Until a round of United Nations climate negotiations began in Paris last week, a goal of curbing warming to less than 1.5°C (3.6°F) seemed largely forgotten, overlooked in favor of the status quo, yet immensely challenging, goal of curbing warming to less than 2°C.
Following a scientific review that was published by the United Nations this year, and following intense campaigning led by island and other low-lying nations in negotiating halls and on social media, the idea has become a popular one during the second and final week of the key round of U.N. climate talks.
Delegates from the United States, Canada, China and the European Union have all expressed support in Paris for including a 1.5°C goal in what could be an historic new climate pact, the Guardian reported.
Fossil fuel burning and other industrial activities have already raised global temperatures by an average of 1°C since the 1800s, pushing sea levels up more than 8 inches. Island leaders worry that 2°C of warming will render their nations uninhabitable or entirely sunk; they point out that similar fates could befall major coastal cities, such as New York and London.
"Science is becoming very, very clear," Enele Sopoaga, prime minister of the small island state of Tuvalu, said Tuesday. "We have" to keep warming to less than 1.5°C "or we are all condemned."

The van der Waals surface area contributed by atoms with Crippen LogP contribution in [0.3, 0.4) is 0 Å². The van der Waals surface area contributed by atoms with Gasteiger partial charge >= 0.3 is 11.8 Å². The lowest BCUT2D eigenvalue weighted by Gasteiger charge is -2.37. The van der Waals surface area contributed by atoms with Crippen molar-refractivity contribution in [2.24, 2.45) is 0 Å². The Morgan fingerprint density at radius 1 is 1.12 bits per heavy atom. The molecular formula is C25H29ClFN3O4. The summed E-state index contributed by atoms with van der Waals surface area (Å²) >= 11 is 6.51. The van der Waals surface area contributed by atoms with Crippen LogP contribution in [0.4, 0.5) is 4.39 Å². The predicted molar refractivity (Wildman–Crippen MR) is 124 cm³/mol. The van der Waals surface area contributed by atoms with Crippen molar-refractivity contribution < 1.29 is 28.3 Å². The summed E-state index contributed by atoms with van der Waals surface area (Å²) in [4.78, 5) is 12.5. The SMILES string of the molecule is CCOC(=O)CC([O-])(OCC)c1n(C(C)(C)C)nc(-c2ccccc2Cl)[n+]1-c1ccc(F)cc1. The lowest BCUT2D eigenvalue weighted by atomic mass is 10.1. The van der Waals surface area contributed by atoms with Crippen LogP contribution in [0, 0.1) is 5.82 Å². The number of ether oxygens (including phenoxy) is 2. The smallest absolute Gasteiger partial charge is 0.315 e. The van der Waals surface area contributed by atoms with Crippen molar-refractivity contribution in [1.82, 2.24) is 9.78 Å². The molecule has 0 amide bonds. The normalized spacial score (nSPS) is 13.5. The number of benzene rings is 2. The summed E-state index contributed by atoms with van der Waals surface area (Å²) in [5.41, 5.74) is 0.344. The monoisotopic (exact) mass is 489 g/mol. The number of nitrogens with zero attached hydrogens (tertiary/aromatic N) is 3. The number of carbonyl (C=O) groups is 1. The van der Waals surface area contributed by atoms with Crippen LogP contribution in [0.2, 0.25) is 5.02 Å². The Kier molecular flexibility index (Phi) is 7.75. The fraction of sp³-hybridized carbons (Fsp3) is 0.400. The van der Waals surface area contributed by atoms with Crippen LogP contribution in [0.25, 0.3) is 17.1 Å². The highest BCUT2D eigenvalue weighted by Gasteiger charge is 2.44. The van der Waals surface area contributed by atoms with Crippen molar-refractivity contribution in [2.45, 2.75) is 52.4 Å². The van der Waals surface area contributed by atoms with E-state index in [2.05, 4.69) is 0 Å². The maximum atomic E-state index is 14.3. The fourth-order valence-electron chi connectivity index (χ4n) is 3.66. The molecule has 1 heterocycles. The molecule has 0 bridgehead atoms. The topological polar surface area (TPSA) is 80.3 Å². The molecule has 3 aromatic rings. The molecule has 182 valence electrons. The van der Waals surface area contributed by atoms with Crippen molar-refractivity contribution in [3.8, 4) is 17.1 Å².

The latest draft of a hoped-for Paris agreement, released over the weekend, contained two options for a temperature goal - "below 1.5°C" or "well below 2°C" above pre-industrial levels, both of which might be included in a final version.
"We are working with other countries on some formulation that would include reference to the 1.5 degrees, all as part of a somewhat larger, broader sentence," lead U.S. negotiator Todd Stern told reporters. "We are working with our island friends and other developing country friends in crafting language."
If negotiations stay on schedule, it may become clear on Friday whether the ambitious goal will be formally adopted at the U.N. That's when the talks are scheduled to finish, though similar meetings in previous years have spilled into weekends.
Preventing warming from exceeding 1.5°C would require a radical and rapid switch to cleaner sources of energy, and it may also require the types of geongineering projects that leading scientists this week described in a journal paper as "risky."
Sopoaga said the proposal to include the 1.5°C goal in a Paris agreement is receiving little resistance.
"I want to remain optimistic," Sopoaga said, describing those who have derided the goal in news stories and on social media as impossible to achieve as "totally irresponsible."
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